"What Dungeons and Dragons class should I play?" is the kind of question you could answer with a cursory quiz, but that would be a mistake. You owe it to yourself - and to your D&D dungeon master - to think holistically about character class, maybe the most important choice you'll make in a D&D game. Picking the right class can mean the difference between a character you love and a character you cannot wait to bury in a pile of rocks. To have the best time playing D&D, we've made a guide to get you picking which class is right for you.
Tagged With board games
Six days left in your vacation and you're running out of Lifehacker posts to read. The only games at your parents' house are Sorry and Monopoly. Try Eurogames, the European style of tabletop game that isn't so competitive or chance-driven. The site Happy Meeple replicates the board and card games Finito, Hanamikoji, Lost Cities, Level X, Glastonbury, Migrate, Keltis, and Siberia.
Board games are a safe place to play out conflicts with your family and friends, with the understanding that once the game is over, everyone is on good terms again. That also makes them the perfect place to take out all your petty frustrations and revenge fantasies, under the guise of good fun. Here's how to destroy your opponents with dick moves that will feel like cheats, but are all sanctioned by the rule book.
When board game publishers put together the contents of a box, they focus mainly on making sure that the game gets safely from their warehouse to the store shelf. Once you take the game home and punch the cardboard tokens, there's a good chance that you'll be left with a unwieldy mass of cardboard loosely crammed into a box.
Here are a handful of ways to help organise the insides of your board games to make setup and tear down of games much easier.
Winning isn't everything. You don't have to be competitive to enjoy your time spent playing board games. However if you are, it helps to have a flexible plan of attack to apply to games that can help you get the upper hand.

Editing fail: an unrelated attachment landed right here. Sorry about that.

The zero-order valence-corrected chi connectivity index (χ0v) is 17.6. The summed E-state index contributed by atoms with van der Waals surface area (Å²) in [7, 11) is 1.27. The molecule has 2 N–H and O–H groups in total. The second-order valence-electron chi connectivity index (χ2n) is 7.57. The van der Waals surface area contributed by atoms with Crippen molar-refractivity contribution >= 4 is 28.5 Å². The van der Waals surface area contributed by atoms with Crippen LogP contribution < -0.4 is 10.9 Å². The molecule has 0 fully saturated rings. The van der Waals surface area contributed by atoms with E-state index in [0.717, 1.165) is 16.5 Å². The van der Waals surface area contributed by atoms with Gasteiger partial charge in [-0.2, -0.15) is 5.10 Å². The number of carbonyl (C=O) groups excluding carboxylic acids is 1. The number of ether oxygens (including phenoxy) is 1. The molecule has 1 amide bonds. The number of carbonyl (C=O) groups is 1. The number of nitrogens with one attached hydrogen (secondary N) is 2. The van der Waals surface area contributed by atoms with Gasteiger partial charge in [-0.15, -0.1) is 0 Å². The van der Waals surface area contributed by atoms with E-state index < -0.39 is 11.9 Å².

Here are a handful of helpful tips to get you on the right path when it comes to crushing your foes under heel or simply avoiding languishing at the back of the score track.
In a screen-focused world, board games can seem antiquated to some, particularly kids. But in our family, we have found that putting down the tablets and phones for some throwback fun with board games (and a big bowl of popcorn) makes for a successful family night. With children ranging from two to 11, our games vary in complexity. Tip: Have the big kids team up with the little kids!
The thick, black-and-white rulebook packaged with every copy of the 1979 war-game The Campaign For North Africa is full of obtuse decrees, but the tabletop community always had a special appreciation for entry 52.6 - affectionately known as the "macaroni rule."
My background music of choice for any board game session is Lin-Manuel Miranda's How Far I'll Go, but I know not everyone's a fan. Heck, it's probably the last thing you want blasting during a tense session of Seasons or, er, Munchkin (great for SeaFall though). That's when Melodice comes to the rescue, a neat little site that will generate -- and play -- a selection of game-appropriate tunes.
There are plenty of horror board games and tabletop RPGs that thrive on fantasy, whether it's helping a ghost solve its own gruesome murder in Mysterium, or helping to stop (or aid) the rise of evil gods with Call of Cthulhu: The Card Game. But of course, the biggest horrors are the ones humans actually face in real life. And yes, there is a board game for each one.
Dear Lovehacker, you might need a notepad for this bizzare love parallelogram. I am friends with two married couples. Let's call them Sally & Steve and Greg & Amelia. Greg and Amelia had been arguing recently, so Steve hung out with Amelia to console her. One thing led to another and they started banging. Amelia kicked Greg out and he worked out why. He still had the keys to their place, so he snuck in one day when they were going at it hammer and tongs. He snapped some pictures and sent them to Sally. And then things got even worse.
Why roll dice with your hands when a dedicated tower can do the work for you? How about one that's sturdy, yet folds away neatly for storage and transport? Turns out the plans for such a device are straightforward and while laser-cutting is the easiest way to make one, you're free to use more traditional methods.